# Canonical Sheaf of Projective Space

I am stuck on one step that occurs without explanation in several Algebraic geometry books.

Starting from the exact sequence

$$0\rightarrow \Omega_{\mathbb{P}^n}\rightarrow \mathcal{O}_{\mathbb{P}^n}(-1)^{\oplus n+1}\rightarrow \mathcal{O}_{\mathbb{P}^n}\rightarrow 0$$

it is concluded that $$\omega_{\mathbb{P}^n}=\wedge^n \Omega_{\mathbb{P}^n}\cong \mathcal{O}_{\mathbb{P}^n}(-n-1)$$

How does this follow and in particular how does $\Omega_{\mathbb{P}^1}\cong \mathcal{O}_{\mathbb{P}^1}(-2)$ follow ?

• It is not too hard to work this out using homogeneous coordinates. Jul 20, 2014 at 23:38
• @S.Carnahan That is true, I was thinking there was some more conceptual proof. Jul 20, 2014 at 23:41
• Explicitly: $dz_1 \wedge \cdots \wedge dz_n$ is a meromorphic form, with simple poles along the $n+1$ coordinate hyperplanes. (A good trick on any toric var!)
– user47305
Jul 21, 2014 at 2:01

det of the middle term of a short exact sequence is the tensor product of the dets of the left and right terms (det = top wedge).

The canonical bundle is det of \Omega, det of O is O.

• So in the case of $n=1$ I would take the second exterior product of the middle term ? I was thinking I should take the $n$ th exterior product of all terms. Jul 20, 2014 at 23:44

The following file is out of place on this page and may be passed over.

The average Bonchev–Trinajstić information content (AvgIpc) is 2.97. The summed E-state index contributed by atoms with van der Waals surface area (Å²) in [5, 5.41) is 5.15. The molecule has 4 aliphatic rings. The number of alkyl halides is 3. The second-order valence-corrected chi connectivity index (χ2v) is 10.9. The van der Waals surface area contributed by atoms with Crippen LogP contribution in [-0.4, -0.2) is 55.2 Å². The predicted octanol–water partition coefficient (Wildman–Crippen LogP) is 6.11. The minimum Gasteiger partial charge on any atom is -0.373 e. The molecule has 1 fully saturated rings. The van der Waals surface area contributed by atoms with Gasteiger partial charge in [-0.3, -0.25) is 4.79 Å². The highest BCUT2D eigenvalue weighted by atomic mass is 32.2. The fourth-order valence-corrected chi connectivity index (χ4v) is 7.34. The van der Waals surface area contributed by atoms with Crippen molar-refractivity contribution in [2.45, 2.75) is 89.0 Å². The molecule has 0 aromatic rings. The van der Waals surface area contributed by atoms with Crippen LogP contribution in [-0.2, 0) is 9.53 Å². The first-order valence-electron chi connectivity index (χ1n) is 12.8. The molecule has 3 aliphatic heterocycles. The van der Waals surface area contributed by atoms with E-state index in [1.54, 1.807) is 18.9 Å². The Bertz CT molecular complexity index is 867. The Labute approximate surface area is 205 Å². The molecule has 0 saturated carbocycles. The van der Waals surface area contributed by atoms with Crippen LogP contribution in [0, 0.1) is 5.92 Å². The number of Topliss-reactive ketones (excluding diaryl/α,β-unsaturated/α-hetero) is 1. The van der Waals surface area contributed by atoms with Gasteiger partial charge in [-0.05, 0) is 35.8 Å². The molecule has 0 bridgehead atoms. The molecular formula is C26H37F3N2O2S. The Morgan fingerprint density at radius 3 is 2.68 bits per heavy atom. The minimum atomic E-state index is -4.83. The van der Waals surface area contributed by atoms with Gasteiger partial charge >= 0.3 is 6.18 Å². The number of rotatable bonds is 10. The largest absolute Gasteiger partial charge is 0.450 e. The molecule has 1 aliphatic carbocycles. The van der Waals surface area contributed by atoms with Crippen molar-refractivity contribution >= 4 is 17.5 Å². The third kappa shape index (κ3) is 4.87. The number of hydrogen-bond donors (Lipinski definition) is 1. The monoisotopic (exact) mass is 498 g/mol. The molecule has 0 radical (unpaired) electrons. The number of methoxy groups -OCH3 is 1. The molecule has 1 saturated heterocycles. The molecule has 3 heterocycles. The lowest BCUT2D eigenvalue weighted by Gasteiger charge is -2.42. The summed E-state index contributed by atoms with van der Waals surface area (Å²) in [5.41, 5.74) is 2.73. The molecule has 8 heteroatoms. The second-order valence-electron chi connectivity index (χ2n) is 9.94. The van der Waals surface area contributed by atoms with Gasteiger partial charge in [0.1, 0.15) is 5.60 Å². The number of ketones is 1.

• @ReneSchipperus: Hartshorne says in Example 8.20.1 of his book Algebraic geometry that "we take the highest exterior powers of the exact sequence (8.13)". This is the same as what the response says above. Jul 20, 2014 at 23:49
• @GHfromMO I see. I was taking all to the same power. Is there a reference for this fact ? Jul 20, 2014 at 23:54
• @ReneSchipperus: I am no expert, but I think this should follow locally by linear algebra. I found a semi-reference in Hartshorne's book: part (d) of Exercise 5.16 on Page 128. Jul 20, 2014 at 23:57
• sorry for writing the answer in a hurry, I was bored and playing around with my phone while waiting for a friend in my car (I should have also added that det of any line bundle is the line bundle itself, but you already figure that out). A good summary of these facts for sheaves can be found in Goertz-Wedhorn (a marvellous book -- we are ALL waiting for Volume II!!!) section (7.20) and the relevant exercise is 7.30. Jul 21, 2014 at 2:20

One could see this in the following way. We have $$\omega_{\mathbb{P}^n} = \mathcal{O}_{\mathbb{P}^n}(c_1)$$ where $c_1 = c_1(\omega_{\mathbb{P}^n}) = c_{1}(\bigwedge^n\Omega_{\mathbb{P}^n}) = c_1(\Omega_{\mathbb{P}^n})$ is the first Chern class. Now, by the Euler's exact sequence $$0\mapsto\Omega_{\mathbb{P}^n}\rightarrow\mathcal{O}_{\mathbb{P}^n}(-1)^{\oplus (n+1)}\rightarrow \mathcal{O}_{\mathbb{P}^n}\mapsto 0$$ we get $$c_1(\omega_{\mathbb{P}^n}) = c_1(\mathcal{O}_{\mathbb{P}^n}(-1)^{\oplus (n+1)})-c_1(\mathcal{O}_{\mathbb{P}^n}) = -n-1.$$ Therefore $$\omega_{\mathbb{P}^n} = \mathcal{O}_{\mathbb{P}^n}(-n-1).$$

• Can you just use additivity of degree in exact sequences? Or do you need to use Chern classes.? If deg $\bigwedge^n \Omega = \text{deg } \Omega$ then degrees would work, but I am unsure how the degree interacts with exterior powers.
– user100272
Jun 23, 2017 at 14:15